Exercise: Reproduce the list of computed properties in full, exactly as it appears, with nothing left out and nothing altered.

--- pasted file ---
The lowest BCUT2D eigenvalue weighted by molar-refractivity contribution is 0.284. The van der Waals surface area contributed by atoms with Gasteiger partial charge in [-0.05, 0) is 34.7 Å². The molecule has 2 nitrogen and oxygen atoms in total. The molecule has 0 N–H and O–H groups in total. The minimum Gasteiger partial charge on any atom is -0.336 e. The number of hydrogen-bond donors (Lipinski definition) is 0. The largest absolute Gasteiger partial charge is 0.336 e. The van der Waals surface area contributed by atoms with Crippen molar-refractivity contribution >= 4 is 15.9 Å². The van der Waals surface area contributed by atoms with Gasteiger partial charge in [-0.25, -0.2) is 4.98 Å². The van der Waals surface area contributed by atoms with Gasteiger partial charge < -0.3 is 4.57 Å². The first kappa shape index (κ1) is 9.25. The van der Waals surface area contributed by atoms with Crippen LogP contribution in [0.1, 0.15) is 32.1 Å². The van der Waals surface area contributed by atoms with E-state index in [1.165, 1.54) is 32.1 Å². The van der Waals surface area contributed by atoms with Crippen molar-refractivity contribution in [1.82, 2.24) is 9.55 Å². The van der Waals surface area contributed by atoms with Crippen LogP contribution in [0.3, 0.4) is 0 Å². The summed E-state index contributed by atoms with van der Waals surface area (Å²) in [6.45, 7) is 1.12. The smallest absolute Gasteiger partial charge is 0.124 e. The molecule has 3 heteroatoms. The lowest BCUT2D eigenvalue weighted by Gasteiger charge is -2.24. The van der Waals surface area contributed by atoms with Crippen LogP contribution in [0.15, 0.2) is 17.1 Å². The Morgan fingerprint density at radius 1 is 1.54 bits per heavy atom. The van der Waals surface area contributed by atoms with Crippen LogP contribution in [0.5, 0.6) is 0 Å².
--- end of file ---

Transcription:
The lowest BCUT2D eigenvalue weighted by molar-refractivity contribution is 0.284. The van der Waals surface area contributed by atoms with Gasteiger partial charge in [-0.05, 0) is 34.7 Å². The molecule has 2 nitrogen and oxygen atoms in total. The molecule has 0 N–H and O–H groups in total. The minimum Gasteiger partial charge on any atom is -0.336 e. The number of hydrogen-bond donors (Lipinski definition) is 0. The largest absolute Gasteiger partial charge is 0.336 e. The van der Waals surface area contributed by atoms with Crippen molar-refractivity contribution >= 4 is 15.9 Å². The van der Waals surface area contributed by atoms with Gasteiger partial charge in [-0.25, -0.2) is 4.98 Å². The van der Waals surface area contributed by atoms with Gasteiger partial charge < -0.3 is 4.57 Å². The first kappa shape index (κ1) is 9.25. The van der Waals surface area contributed by atoms with Crippen LogP contribution in [0.1, 0.15) is 32.1 Å². The van der Waals surface area contributed by atoms with E-state index in [1.165, 1.54) is 32.1 Å². The van der Waals surface area contributed by atoms with Crippen molar-refractivity contribution in [1.82, 2.24) is 9.55 Å². The van der Waals surface area contributed by atoms with Crippen LogP contribution in [0.3, 0.4) is 0 Å². The summed E-state index contributed by atoms with van der Waals surface area (Å²) in [6.45, 7) is 1.12. The smallest absolute Gasteiger partial charge is 0.124 e. The molecule has 3 heteroatoms. The lowest BCUT2D eigenvalue weighted by Gasteiger charge is -2.24. The van der Waals surface area contributed by atoms with Crippen LogP contribution in [0.15, 0.2) is 17.1 Å². The Morgan fingerprint density at radius 1 is 1.54 bits per heavy atom. The van der Waals surface area contributed by atoms with Crippen LogP contribution in [0.5, 0.6) is 0 Å².